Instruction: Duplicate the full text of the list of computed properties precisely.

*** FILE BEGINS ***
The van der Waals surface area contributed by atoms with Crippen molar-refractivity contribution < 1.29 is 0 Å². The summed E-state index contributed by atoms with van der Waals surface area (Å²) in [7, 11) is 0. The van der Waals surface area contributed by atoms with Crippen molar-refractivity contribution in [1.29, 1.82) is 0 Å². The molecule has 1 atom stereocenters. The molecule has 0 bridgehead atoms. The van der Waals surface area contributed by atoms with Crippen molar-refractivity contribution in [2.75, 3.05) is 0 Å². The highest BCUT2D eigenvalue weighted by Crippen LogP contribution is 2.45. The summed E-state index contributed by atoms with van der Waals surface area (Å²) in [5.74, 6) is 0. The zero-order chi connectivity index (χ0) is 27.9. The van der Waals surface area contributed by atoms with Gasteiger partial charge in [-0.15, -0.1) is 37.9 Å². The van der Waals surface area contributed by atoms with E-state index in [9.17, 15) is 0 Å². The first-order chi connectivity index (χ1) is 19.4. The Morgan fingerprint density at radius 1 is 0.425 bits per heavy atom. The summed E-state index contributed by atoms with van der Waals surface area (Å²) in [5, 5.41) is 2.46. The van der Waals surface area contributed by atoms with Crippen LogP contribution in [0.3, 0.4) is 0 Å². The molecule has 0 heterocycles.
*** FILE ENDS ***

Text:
The van der Waals surface area contributed by atoms with Crippen molar-refractivity contribution < 1.29 is 0 Å². The summed E-state index contributed by atoms with van der Waals surface area (Å²) in [7, 11) is 0. The van der Waals surface area contributed by atoms with Crippen molar-refractivity contribution in [1.29, 1.82) is 0 Å². The molecule has 1 atom stereocenters. The molecule has 0 bridgehead atoms. The van der Waals surface area contributed by atoms with Crippen molar-refractivity contribution in [2.75, 3.05) is 0 Å². The highest BCUT2D eigenvalue weighted by Crippen LogP contribution is 2.45. The summed E-state index contributed by atoms with van der Waals surface area (Å²) in [5.74, 6) is 0. The zero-order chi connectivity index (χ0) is 27.9. The van der Waals surface area contributed by atoms with Gasteiger partial charge in [-0.15, -0.1) is 37.9 Å². The van der Waals surface area contributed by atoms with E-state index in [9.17, 15) is 0 Å². The first-order chi connectivity index (χ1) is 19.4. The Morgan fingerprint density at radius 1 is 0.425 bits per heavy atom. The summed E-state index contributed by atoms with van der Waals surface area (Å²) in [5, 5.41) is 2.46. The van der Waals surface area contributed by atoms with Crippen LogP contribution in [0.3, 0.4) is 0 Å². The molecule has 0 heterocycles.